Related Links

  • Boys Town National Research Hospital  Professional development and research related to children who are Deaf and hard=of-hearing, interpreters, and similar professional topics. 
  • CHARGE Syndrome Foundation  The mission of the CHARGE Syndrome Foundation: We lead and partner to improve the lives of people with CHARGE syndrome locally, nationally and internationally through outreach, education, and research.  Provide a broad network of support to individuals, families and professionals  Engage in knowledge acquisition, development and disseminationPromote innovative scientific and clinical advancementsChampion the lifelong potential of people with CHARGE syndrome
  • Chicago Hearing Society (CHS) ICanCOnnect and DeafBlind Program 
      DeafBlind Community Services
    • Provide advocacy for access and services in the intermediate Chicagoland region
    • Develop independent living skills
    • Support tactile instruction and American Sign Language skills
    • Educate community on the needs of the DeafBlind and Low Vision Community
    • Support service providers with training and resources related to all aspects of DeafBlind access
    • Community Outreach and Education related to the DeafBlind Community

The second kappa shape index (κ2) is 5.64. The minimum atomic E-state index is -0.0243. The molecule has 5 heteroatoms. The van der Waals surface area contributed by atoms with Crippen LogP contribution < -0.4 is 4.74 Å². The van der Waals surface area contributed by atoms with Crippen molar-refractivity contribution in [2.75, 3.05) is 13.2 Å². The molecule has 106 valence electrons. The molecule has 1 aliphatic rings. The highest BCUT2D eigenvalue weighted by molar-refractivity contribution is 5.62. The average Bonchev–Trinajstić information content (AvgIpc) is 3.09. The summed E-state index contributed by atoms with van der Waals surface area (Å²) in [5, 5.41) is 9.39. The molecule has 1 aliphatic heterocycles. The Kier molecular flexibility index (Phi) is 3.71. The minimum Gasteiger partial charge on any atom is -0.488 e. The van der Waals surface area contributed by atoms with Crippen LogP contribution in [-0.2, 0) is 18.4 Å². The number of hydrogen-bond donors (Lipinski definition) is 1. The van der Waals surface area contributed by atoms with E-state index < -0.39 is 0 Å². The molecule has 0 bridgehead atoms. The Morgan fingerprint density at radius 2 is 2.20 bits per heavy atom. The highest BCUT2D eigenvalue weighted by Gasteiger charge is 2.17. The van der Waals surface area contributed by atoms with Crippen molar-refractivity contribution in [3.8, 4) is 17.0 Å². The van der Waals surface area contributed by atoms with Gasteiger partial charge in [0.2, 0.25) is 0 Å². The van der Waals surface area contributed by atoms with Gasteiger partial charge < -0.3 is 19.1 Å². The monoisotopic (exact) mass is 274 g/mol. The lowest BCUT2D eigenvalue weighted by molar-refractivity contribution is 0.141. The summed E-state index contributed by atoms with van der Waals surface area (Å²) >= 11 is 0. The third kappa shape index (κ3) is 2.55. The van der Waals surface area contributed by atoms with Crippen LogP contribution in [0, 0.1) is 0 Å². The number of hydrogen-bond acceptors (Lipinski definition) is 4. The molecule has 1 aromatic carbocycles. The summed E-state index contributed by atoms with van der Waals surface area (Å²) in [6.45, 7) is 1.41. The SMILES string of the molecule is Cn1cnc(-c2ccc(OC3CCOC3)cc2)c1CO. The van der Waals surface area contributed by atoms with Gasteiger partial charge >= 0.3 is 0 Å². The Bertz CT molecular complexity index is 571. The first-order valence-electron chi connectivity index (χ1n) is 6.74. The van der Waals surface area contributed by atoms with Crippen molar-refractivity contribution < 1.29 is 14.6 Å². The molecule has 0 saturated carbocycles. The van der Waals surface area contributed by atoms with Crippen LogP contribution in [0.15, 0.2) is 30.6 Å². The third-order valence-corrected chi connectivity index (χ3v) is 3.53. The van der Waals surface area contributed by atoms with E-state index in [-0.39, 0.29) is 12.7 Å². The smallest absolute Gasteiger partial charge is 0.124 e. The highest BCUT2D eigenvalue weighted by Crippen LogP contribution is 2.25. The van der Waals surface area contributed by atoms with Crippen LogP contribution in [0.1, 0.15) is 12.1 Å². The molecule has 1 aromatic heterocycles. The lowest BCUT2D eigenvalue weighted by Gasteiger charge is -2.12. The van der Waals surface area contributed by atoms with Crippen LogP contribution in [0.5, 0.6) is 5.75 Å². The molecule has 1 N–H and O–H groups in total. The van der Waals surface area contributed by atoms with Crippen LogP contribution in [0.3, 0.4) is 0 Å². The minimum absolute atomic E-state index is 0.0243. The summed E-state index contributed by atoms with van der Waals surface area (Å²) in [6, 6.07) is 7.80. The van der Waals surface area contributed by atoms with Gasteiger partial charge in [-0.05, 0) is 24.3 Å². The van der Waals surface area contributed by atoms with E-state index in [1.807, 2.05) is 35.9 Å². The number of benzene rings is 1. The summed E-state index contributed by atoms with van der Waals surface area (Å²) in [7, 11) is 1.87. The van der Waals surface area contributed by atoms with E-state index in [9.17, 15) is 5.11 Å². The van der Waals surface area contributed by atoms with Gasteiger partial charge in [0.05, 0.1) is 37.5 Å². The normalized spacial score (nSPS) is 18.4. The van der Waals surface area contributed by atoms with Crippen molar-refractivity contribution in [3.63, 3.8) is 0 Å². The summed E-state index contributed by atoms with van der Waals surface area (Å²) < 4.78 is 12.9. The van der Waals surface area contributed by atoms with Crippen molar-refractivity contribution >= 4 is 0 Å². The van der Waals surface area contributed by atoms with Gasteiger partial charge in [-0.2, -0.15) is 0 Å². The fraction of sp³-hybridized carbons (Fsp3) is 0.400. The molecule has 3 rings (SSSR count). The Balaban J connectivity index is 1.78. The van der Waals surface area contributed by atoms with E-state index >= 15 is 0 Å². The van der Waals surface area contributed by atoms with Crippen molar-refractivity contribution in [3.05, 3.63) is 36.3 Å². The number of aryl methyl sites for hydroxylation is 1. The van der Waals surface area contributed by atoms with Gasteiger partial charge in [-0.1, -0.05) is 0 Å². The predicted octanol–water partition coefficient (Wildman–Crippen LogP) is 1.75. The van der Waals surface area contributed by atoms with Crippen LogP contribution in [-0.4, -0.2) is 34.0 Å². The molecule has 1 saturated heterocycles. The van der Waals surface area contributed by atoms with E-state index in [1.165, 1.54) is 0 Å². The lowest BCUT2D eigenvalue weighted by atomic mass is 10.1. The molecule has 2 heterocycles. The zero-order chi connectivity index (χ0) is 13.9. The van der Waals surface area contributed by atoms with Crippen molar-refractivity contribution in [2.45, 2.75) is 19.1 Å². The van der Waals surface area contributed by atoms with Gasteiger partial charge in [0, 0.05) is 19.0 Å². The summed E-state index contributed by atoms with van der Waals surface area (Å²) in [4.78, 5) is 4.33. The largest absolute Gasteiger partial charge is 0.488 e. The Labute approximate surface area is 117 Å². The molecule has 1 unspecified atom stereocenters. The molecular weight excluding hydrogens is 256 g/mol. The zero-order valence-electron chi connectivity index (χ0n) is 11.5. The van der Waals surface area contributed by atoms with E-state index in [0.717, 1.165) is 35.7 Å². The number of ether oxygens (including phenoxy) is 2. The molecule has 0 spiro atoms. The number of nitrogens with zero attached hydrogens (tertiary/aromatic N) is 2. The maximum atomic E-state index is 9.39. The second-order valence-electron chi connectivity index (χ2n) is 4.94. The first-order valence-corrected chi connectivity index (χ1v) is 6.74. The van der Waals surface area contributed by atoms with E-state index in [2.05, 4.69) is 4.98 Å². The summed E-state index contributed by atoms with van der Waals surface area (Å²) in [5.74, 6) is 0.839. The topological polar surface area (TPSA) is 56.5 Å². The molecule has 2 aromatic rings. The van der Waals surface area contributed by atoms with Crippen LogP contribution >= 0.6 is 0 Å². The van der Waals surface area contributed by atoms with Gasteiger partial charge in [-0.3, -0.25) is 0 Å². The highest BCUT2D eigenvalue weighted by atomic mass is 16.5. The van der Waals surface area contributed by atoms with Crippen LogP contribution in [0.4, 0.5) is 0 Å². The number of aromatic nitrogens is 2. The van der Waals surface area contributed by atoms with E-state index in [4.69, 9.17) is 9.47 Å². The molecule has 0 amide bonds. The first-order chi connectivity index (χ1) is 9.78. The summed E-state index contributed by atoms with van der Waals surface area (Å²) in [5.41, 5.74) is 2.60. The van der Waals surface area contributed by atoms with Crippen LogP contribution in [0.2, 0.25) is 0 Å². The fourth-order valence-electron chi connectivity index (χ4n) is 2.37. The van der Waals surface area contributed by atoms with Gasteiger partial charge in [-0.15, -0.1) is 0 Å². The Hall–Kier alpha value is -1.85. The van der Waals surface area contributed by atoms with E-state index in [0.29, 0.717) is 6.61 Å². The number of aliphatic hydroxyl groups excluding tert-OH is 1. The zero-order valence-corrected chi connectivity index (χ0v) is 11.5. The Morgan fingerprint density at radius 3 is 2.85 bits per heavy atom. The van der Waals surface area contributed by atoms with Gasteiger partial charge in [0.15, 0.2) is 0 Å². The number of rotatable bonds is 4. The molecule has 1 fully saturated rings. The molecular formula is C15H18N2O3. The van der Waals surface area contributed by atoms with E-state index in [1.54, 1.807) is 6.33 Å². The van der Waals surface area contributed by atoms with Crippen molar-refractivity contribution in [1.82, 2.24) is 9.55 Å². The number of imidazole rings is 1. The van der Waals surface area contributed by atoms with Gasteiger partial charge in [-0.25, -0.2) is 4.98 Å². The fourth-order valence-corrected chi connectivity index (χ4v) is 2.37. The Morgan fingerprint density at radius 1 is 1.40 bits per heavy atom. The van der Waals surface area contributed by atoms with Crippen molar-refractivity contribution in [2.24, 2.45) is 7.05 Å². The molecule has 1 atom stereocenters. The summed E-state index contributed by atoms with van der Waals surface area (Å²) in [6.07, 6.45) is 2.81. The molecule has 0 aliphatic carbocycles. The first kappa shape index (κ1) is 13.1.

iCanConnect (ICC – NDBEDP) National DeafBlind Equipment Distribution Program
    • Free equipment and training for individuals with vision and hearing loss in the State of Illinois who meet the federal disability and income guidelines.
    • Each consumer receives an individualized assessment to ensure they are fitted with the best equipment solutions.
    • Equipment can include access to smartphones, tablets, computers, braille displays and more.
  • DRS  Illinois Department of Human Services - Office of Rehabilitation Services (ORS).  DHS's Division of Rehabilitation Services is the state's lead agency serving individuals with disabilities. DRS works in partnership with people with disabilities and their families to assist them in making informed choices to achieve full community participation through employment, education, and independent living opportunities.
  • Helen Keller National Center  Authorized by an Act of Congress in 1967, the Helen Keller National Center for Deaf-Blind Youths and Adults (HKNC) is a national rehabilitation program serving youth and adults who are deaf-blind.
  • Illinois Advocates for the DeafBlind is a membership group for for family members and others connected to individuals who are DeafBlind.  The group is dedicated to dedicated to protecting the rights and advocating for the needs of all individuals with deafblindness. It does not have a website, but does have a Facebook page.  The membership flyer can be found here.
  • Illinois School for the Deaf Outreach Program   ISD's OutReach Services are free and available to parents, teachers, students, and educational personnel who work with children who are deaf or hard of hearing in Illinois. They offer the following services:
    • Training on topics associated with hearing loss
      •  Consultations and technical assistance
      •  Parent conferences in northern, central, and southern Illinois
      •  Annual conference for educational personnel
      •  Assessments to identify educational and vocational needs